It's official now: After a five-month respite of neutral conditions, the National Oceanic and Atmospheric Administration says the second La Niña in two years is here — and it's already influencing our weather.
"We’ve already seen one likely effect of La Niña this year — a more active Atlantic hurricane season, with nearly twice as many storms as average so far," according to Emily Becker, a climate prediction expert and lead author of NOAA's ENSO Blog. "But the most substantial La Niña effect on North American rain, snow, and temperature happens during winter."
As a result, the more than 60 million people living in the drought-stricken southwestern quadrant of the United States are now likely to experience the second blow in a debilitating double punch to the gut.
That's because La Niña winters tend to be drier than usual in this region — and that was certainly the case last year. In fact, the region has already been reeling from a 20-month period with the lowest total precipitation and third-highest daily average temperatures since 1895.
More Misery Ahead
Now, thanks to this second La Niña, the region is unlikely to get significant relief this coming winter.
In fact, the impact on atmospheric circulation patterns influencing precipitation over North America seems to be stronger in the second winter of a double-punching La Niña. (Caveat: This is not a slam dunk conclusion, because scientists are working with a rather limited observational record.)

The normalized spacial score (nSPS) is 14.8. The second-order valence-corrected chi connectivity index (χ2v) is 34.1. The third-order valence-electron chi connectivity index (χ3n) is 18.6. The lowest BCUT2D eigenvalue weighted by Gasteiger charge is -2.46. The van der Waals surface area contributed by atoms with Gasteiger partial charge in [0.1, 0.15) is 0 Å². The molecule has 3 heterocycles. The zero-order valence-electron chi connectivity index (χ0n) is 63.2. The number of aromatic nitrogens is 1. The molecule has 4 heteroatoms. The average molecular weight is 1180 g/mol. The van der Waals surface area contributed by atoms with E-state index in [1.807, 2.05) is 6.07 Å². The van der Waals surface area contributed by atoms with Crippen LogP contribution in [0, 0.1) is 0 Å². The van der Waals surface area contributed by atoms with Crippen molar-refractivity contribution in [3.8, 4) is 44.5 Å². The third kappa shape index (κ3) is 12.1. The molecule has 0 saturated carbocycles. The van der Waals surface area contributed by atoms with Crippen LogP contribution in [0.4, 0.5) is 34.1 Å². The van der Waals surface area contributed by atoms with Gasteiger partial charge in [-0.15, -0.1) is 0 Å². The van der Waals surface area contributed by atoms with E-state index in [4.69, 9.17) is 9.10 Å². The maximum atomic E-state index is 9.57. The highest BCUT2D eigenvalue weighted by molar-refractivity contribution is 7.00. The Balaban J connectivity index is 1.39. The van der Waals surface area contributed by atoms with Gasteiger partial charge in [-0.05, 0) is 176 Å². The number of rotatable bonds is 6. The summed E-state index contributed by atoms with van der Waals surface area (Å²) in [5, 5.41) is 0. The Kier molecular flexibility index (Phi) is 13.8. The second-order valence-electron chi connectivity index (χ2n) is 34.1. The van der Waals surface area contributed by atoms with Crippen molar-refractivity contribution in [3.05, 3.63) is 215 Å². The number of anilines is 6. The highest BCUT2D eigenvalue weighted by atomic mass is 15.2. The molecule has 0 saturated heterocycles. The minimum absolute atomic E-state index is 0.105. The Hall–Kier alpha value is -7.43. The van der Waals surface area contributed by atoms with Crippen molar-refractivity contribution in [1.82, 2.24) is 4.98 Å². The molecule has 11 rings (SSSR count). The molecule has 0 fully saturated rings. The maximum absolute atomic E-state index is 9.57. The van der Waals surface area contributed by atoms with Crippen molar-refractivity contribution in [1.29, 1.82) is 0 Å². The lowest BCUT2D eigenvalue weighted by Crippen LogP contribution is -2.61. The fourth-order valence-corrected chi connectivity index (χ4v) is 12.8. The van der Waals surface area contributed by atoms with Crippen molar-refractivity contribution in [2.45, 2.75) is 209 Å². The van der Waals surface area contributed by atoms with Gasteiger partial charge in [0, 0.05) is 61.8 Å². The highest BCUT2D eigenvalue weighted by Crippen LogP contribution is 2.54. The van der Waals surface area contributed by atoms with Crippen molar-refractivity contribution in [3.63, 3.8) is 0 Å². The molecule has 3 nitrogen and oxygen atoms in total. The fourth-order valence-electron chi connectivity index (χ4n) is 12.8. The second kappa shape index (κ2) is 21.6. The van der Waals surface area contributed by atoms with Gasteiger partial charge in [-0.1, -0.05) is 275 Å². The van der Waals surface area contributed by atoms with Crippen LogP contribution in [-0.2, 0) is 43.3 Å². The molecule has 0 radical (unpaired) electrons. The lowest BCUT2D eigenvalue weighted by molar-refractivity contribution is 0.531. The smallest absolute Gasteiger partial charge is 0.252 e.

Other typical impacts of La Niña on North American weather include:
Much of the northern United States and Canada tend to be cooler than normal.
The southern third of the United States tends to be warmer.
The Pacific Northwest, the Tennessee and Ohio Valleys, and parts of the Midwest, all tend to see more rain and snow than average.
The Plains and South tend to have heightened tornado activity during the spring.
NOAA forecasters say there is nearly a 90 percent chance of La Niña continuing through February. They are that confident for a number of reasons, including this one:
The blob of cooler than normal sub-surface water seen in the animation above has been keeping a vast swath of the equatorial Pacific cooler than normal. This is, in fact, a hallmark of La Niña. And there's clearly a very big supply to keep the surface cool for awhile.
That, in turn, is expected to keep influencing the atmospheric circulation at least through much of the winter — with all the possible downstream impacts on our weather.
All that cool water also makes it very unlikely that 2021 will set a new global warming record. The year is likely to finish as the sixth or seventh warmest on record, according to climate scientist Gavin Schmidt, Director of the NASA Goddard Institute for Space Studies.